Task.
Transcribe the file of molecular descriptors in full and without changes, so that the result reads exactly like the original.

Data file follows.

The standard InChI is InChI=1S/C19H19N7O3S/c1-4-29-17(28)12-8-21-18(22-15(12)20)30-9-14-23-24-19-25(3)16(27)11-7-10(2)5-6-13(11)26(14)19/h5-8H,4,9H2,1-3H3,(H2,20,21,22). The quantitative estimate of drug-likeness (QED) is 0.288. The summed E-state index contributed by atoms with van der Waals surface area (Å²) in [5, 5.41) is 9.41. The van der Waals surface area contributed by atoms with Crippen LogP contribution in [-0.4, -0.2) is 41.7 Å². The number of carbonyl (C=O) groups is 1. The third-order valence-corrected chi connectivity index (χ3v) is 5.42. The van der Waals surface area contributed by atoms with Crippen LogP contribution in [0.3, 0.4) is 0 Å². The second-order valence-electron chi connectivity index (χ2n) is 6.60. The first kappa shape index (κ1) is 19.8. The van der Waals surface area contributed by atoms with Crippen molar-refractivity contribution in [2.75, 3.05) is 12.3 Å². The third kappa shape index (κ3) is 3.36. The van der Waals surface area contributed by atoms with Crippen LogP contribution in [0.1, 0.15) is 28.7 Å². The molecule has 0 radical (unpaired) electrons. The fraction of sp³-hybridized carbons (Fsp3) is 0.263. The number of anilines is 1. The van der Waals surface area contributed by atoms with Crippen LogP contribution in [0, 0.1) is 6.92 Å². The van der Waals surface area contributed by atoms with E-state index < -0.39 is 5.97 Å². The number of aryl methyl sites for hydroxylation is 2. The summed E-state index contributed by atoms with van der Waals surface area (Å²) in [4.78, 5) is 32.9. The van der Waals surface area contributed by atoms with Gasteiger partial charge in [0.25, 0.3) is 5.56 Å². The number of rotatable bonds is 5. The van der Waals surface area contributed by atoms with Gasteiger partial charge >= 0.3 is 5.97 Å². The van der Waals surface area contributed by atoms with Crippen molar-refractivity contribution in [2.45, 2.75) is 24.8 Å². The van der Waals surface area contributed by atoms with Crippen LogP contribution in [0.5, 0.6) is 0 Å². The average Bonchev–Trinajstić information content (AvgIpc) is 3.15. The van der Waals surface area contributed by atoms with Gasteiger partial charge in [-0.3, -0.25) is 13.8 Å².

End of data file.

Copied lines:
The standard InChI is InChI=1S/C19H19N7O3S/c1-4-29-17(28)12-8-21-18(22-15(12)20)30-9-14-23-24-19-25(3)16(27)11-7-10(2)5-6-13(11)26(14)19/h5-8H,4,9H2,1-3H3,(H2,20,21,22). The quantitative estimate of drug-likeness (QED) is 0.288. The summed E-state index contributed by atoms with van der Waals surface area (Å²) in [5, 5.41) is 9.41. The van der Waals surface area contributed by atoms with Crippen LogP contribution in [-0.4, -0.2) is 41.7 Å². The number of carbonyl (C=O) groups is 1. The third-order valence-corrected chi connectivity index (χ3v) is 5.42. The van der Waals surface area contributed by atoms with Crippen LogP contribution in [0.3, 0.4) is 0 Å². The second-order valence-electron chi connectivity index (χ2n) is 6.60. The first kappa shape index (κ1) is 19.8. The van der Waals surface area contributed by atoms with Crippen molar-refractivity contribution in [2.75, 3.05) is 12.3 Å². The third kappa shape index (κ3) is 3.36. The van der Waals surface area contributed by atoms with Crippen LogP contribution in [0.1, 0.15) is 28.7 Å². The molecule has 0 radical (unpaired) electrons. The fraction of sp³-hybridized carbons (Fsp3) is 0.263. The number of anilines is 1. The van der Waals surface area contributed by atoms with Crippen LogP contribution in [0, 0.1) is 6.92 Å². The van der Waals surface area contributed by atoms with E-state index < -0.39 is 5.97 Å². The number of aryl methyl sites for hydroxylation is 2. The summed E-state index contributed by atoms with van der Waals surface area (Å²) in [4.78, 5) is 32.9. The van der Waals surface area contributed by atoms with Gasteiger partial charge in [0.25, 0.3) is 5.56 Å². The number of rotatable bonds is 5. The van der Waals surface area contributed by atoms with Gasteiger partial charge >= 0.3 is 5.97 Å². The van der Waals surface area contributed by atoms with Crippen molar-refractivity contribution in [2.45, 2.75) is 24.8 Å². The van der Waals surface area contributed by atoms with Crippen LogP contribution in [0.5, 0.6) is 0 Å². The average Bonchev–Trinajstić information content (AvgIpc) is 3.15. The van der Waals surface area contributed by atoms with Gasteiger partial charge in [-0.3, -0.25) is 13.8 Å².